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Symptomatic Aniemias Including School Aniemia

organs, iron and blood

SYMPTOMATIC ANIEMIAS INCLUDING SCHOOL ANIEMIA Symptomatic anemias deserve a separate discussion inasmuch as they depend so greatly upon their causes, and in many cases the recog nition of the etiology (hunger, for instance) is equivalent to a cure. The blood picture is a resultant of the injurious influences acting upon the blood-forming organs and the reactive capacity of these organs: the weaker these organs, the more readily will aniemia be produced.

Anaemia after cause of anfemia most easily recognized is hemorrhage (from an umbilical wound, in consequence of mehuna, infantile scurvy, epistaxis, hemorrhagic diathesis, intestinal haemorrhage, polypi, intussusception, gastric ulcer, intestinal parasites). If the acute losses of blood do not cause death, the infant will undergo rapid repair. Sometimes severe hLemorrhage is not followed by uninter rupted recovery, but may result in a prolonged and deleterious ancemia.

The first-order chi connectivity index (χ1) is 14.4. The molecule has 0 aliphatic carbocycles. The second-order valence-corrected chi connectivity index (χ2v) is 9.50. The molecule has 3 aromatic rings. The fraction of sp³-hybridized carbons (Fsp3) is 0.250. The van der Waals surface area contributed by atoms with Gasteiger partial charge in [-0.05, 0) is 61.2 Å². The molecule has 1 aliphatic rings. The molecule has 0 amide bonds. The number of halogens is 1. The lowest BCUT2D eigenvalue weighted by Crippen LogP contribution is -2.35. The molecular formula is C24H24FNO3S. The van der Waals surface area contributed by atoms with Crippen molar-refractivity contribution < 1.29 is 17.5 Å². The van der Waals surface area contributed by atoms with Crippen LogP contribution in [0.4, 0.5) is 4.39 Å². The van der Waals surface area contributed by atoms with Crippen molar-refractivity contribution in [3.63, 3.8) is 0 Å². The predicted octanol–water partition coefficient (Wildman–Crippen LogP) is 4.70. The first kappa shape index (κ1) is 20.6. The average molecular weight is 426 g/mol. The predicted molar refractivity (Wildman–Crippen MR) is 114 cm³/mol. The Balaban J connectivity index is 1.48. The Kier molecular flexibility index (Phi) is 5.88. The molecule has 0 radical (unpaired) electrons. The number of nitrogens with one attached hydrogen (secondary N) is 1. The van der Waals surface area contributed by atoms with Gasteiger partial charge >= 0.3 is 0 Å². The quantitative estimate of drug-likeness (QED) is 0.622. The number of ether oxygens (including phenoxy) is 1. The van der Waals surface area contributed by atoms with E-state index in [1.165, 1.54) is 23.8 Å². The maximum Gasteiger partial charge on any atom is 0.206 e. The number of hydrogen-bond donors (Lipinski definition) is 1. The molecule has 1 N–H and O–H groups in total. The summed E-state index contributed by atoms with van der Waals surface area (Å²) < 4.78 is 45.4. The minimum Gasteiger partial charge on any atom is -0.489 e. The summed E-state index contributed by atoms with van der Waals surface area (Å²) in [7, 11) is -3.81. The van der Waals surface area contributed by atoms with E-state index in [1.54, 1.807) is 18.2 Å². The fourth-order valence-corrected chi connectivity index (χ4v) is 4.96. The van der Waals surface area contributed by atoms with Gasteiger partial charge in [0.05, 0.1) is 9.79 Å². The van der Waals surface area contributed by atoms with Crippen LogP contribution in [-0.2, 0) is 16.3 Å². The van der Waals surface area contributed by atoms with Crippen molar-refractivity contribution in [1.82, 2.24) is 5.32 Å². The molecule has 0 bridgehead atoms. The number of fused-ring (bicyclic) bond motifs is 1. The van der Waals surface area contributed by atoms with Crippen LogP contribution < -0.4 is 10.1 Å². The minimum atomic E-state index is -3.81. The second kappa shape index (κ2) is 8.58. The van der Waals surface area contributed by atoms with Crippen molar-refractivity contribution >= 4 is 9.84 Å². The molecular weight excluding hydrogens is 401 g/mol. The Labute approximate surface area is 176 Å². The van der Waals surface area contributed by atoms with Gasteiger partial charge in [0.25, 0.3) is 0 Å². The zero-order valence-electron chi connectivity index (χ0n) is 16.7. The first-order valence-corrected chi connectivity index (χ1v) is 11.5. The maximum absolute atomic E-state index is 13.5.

The therapy of acute anemia requires, after checking the rhage, hvpodermatic and intestinal saline infusions, heat, autotransfu sion by lowering the position of the head and wrapping up the extremi ties, and finally administering nourishing, but easily digestible food. Iron therapy is not very important in acute cases of loss of blood, be cause the latter in itself incites the blood-forming organs to renewed activity, and the ordinary food should as a rule contain sufficient iron. Infants, however, should receive small doses of iron because milk is deficient in iron. Suitable preparations are ferrum oxyd. solid). (P. G.) 0.03-0.05 Gm. (1-1 grain) three times daily, ferrum lactic. (P. G.) 0.01 Gm. grain) three times daily, liqu. ferri albuminat. (P. G.) S-10 drops three times daily: it is important, however, that the organs of digestion be in good condition.